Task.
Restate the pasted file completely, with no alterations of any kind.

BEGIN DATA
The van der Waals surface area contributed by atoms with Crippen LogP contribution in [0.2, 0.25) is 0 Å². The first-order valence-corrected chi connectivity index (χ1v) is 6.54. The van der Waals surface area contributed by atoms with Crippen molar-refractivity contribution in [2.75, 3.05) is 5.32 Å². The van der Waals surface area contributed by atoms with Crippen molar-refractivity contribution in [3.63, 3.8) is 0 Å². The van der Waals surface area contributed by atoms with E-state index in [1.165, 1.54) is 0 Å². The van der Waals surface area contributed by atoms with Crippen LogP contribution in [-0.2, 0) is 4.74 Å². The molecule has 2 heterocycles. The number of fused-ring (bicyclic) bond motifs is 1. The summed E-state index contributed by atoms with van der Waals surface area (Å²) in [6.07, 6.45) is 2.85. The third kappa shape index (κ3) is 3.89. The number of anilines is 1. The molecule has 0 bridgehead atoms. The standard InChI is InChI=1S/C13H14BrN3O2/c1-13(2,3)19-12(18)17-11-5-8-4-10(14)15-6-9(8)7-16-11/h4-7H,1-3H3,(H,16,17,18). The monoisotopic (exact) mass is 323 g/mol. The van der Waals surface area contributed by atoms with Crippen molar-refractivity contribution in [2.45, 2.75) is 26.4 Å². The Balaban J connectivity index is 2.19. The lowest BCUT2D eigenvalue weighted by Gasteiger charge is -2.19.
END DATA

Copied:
The van der Waals surface area contributed by atoms with Crippen LogP contribution in [0.2, 0.25) is 0 Å². The first-order valence-corrected chi connectivity index (χ1v) is 6.54. The van der Waals surface area contributed by atoms with Crippen molar-refractivity contribution in [2.75, 3.05) is 5.32 Å². The van der Waals surface area contributed by atoms with Crippen molar-refractivity contribution in [3.63, 3.8) is 0 Å². The van der Waals surface area contributed by atoms with E-state index in [1.165, 1.54) is 0 Å². The van der Waals surface area contributed by atoms with Crippen LogP contribution in [-0.2, 0) is 4.74 Å². The molecule has 2 heterocycles. The number of fused-ring (bicyclic) bond motifs is 1. The summed E-state index contributed by atoms with van der Waals surface area (Å²) in [6.07, 6.45) is 2.85. The third kappa shape index (κ3) is 3.89. The number of anilines is 1. The molecule has 0 bridgehead atoms. The standard InChI is InChI=1S/C13H14BrN3O2/c1-13(2,3)19-12(18)17-11-5-8-4-10(14)15-6-9(8)7-16-11/h4-7H,1-3H3,(H,16,17,18). The monoisotopic (exact) mass is 323 g/mol. The van der Waals surface area contributed by atoms with Crippen molar-refractivity contribution in [2.45, 2.75) is 26.4 Å². The Balaban J connectivity index is 2.19. The lowest BCUT2D eigenvalue weighted by Gasteiger charge is -2.19.